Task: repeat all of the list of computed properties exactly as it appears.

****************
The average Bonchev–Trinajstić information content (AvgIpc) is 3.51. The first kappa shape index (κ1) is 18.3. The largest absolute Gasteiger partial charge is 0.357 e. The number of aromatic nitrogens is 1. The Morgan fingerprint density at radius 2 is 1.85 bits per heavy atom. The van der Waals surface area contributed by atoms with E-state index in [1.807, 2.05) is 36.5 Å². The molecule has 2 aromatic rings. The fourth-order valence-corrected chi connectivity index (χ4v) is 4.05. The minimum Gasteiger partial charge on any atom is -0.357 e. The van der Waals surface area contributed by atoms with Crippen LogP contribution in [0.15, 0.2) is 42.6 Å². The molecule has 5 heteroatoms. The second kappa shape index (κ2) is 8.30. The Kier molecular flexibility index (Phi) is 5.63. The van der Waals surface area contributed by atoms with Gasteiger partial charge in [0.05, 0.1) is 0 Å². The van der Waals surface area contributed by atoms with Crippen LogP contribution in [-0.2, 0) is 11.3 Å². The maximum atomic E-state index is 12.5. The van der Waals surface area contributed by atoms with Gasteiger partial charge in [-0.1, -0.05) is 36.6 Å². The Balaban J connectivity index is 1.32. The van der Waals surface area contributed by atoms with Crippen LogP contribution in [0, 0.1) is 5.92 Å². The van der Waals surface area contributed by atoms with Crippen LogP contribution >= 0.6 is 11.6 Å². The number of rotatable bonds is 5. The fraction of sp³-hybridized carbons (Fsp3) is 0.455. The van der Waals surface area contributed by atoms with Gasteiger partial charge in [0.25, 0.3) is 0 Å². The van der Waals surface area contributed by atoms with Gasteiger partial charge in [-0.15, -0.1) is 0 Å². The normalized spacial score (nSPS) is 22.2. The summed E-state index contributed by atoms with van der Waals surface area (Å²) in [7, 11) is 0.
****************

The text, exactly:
The average Bonchev–Trinajstić information content (AvgIpc) is 3.51. The first kappa shape index (κ1) is 18.3. The largest absolute Gasteiger partial charge is 0.357 e. The number of aromatic nitrogens is 1. The Morgan fingerprint density at radius 2 is 1.85 bits per heavy atom. The van der Waals surface area contributed by atoms with E-state index in [1.807, 2.05) is 36.5 Å². The molecule has 2 aromatic rings. The fourth-order valence-corrected chi connectivity index (χ4v) is 4.05. The minimum Gasteiger partial charge on any atom is -0.357 e. The van der Waals surface area contributed by atoms with Crippen LogP contribution in [0.15, 0.2) is 42.6 Å². The molecule has 5 heteroatoms. The second kappa shape index (κ2) is 8.30. The Kier molecular flexibility index (Phi) is 5.63. The van der Waals surface area contributed by atoms with Gasteiger partial charge in [0.05, 0.1) is 0 Å². The van der Waals surface area contributed by atoms with Crippen LogP contribution in [-0.2, 0) is 11.3 Å². The maximum atomic E-state index is 12.5. The van der Waals surface area contributed by atoms with Gasteiger partial charge in [-0.1, -0.05) is 36.6 Å². The Balaban J connectivity index is 1.32. The van der Waals surface area contributed by atoms with Crippen LogP contribution in [0, 0.1) is 5.92 Å². The van der Waals surface area contributed by atoms with Crippen LogP contribution >= 0.6 is 11.6 Å². The number of rotatable bonds is 5. The fraction of sp³-hybridized carbons (Fsp3) is 0.455. The van der Waals surface area contributed by atoms with Gasteiger partial charge in [0.25, 0.3) is 0 Å². The van der Waals surface area contributed by atoms with Gasteiger partial charge in [-0.15, -0.1) is 0 Å². The normalized spacial score (nSPS) is 22.2. The summed E-state index contributed by atoms with van der Waals surface area (Å²) in [7, 11) is 0.